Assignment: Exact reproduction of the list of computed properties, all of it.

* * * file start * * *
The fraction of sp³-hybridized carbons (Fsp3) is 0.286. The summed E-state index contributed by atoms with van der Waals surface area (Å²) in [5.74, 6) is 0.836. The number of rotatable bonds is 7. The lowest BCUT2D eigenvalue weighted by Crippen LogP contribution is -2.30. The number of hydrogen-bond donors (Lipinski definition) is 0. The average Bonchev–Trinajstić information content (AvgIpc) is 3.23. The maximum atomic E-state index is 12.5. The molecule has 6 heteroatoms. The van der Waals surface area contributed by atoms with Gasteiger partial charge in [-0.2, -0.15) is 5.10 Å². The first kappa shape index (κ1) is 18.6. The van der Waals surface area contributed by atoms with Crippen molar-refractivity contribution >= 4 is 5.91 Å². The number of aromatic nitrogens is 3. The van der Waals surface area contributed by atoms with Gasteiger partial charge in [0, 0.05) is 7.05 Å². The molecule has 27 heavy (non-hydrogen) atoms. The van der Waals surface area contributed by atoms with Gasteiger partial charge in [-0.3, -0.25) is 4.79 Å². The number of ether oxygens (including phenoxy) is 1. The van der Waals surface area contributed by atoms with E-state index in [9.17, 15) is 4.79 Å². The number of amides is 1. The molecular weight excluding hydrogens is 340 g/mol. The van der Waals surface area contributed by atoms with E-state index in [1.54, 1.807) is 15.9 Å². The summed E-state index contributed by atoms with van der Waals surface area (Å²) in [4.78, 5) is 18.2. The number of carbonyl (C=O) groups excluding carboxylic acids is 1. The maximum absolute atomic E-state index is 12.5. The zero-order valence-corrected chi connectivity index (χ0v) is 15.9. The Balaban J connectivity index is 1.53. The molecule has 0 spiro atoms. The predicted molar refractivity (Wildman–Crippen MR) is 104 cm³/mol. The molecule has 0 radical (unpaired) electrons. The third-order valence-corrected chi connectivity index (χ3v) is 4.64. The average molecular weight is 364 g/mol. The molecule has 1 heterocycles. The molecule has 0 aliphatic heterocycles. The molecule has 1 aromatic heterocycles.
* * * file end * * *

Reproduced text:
The fraction of sp³-hybridized carbons (Fsp3) is 0.286. The summed E-state index contributed by atoms with van der Waals surface area (Å²) in [5.74, 6) is 0.836. The number of rotatable bonds is 7. The lowest BCUT2D eigenvalue weighted by Crippen LogP contribution is -2.30. The number of hydrogen-bond donors (Lipinski definition) is 0. The average Bonchev–Trinajstić information content (AvgIpc) is 3.23. The maximum atomic E-state index is 12.5. The molecule has 6 heteroatoms. The van der Waals surface area contributed by atoms with Gasteiger partial charge in [-0.2, -0.15) is 5.10 Å². The first kappa shape index (κ1) is 18.6. The van der Waals surface area contributed by atoms with Crippen molar-refractivity contribution >= 4 is 5.91 Å². The number of aromatic nitrogens is 3. The van der Waals surface area contributed by atoms with Gasteiger partial charge in [0, 0.05) is 7.05 Å². The molecule has 27 heavy (non-hydrogen) atoms. The van der Waals surface area contributed by atoms with Gasteiger partial charge in [-0.3, -0.25) is 4.79 Å². The number of ether oxygens (including phenoxy) is 1. The van der Waals surface area contributed by atoms with E-state index in [9.17, 15) is 4.79 Å². The number of amides is 1. The molecular weight excluding hydrogens is 340 g/mol. The van der Waals surface area contributed by atoms with E-state index in [1.54, 1.807) is 15.9 Å². The summed E-state index contributed by atoms with van der Waals surface area (Å²) in [4.78, 5) is 18.2. The number of carbonyl (C=O) groups excluding carboxylic acids is 1. The maximum absolute atomic E-state index is 12.5. The zero-order valence-corrected chi connectivity index (χ0v) is 15.9. The Balaban J connectivity index is 1.53. The molecule has 0 spiro atoms. The predicted molar refractivity (Wildman–Crippen MR) is 104 cm³/mol. The molecule has 0 radical (unpaired) electrons. The third-order valence-corrected chi connectivity index (χ3v) is 4.64. The average molecular weight is 364 g/mol. The molecule has 1 heterocycles. The molecule has 0 aliphatic heterocycles. The molecule has 1 aromatic heterocycles.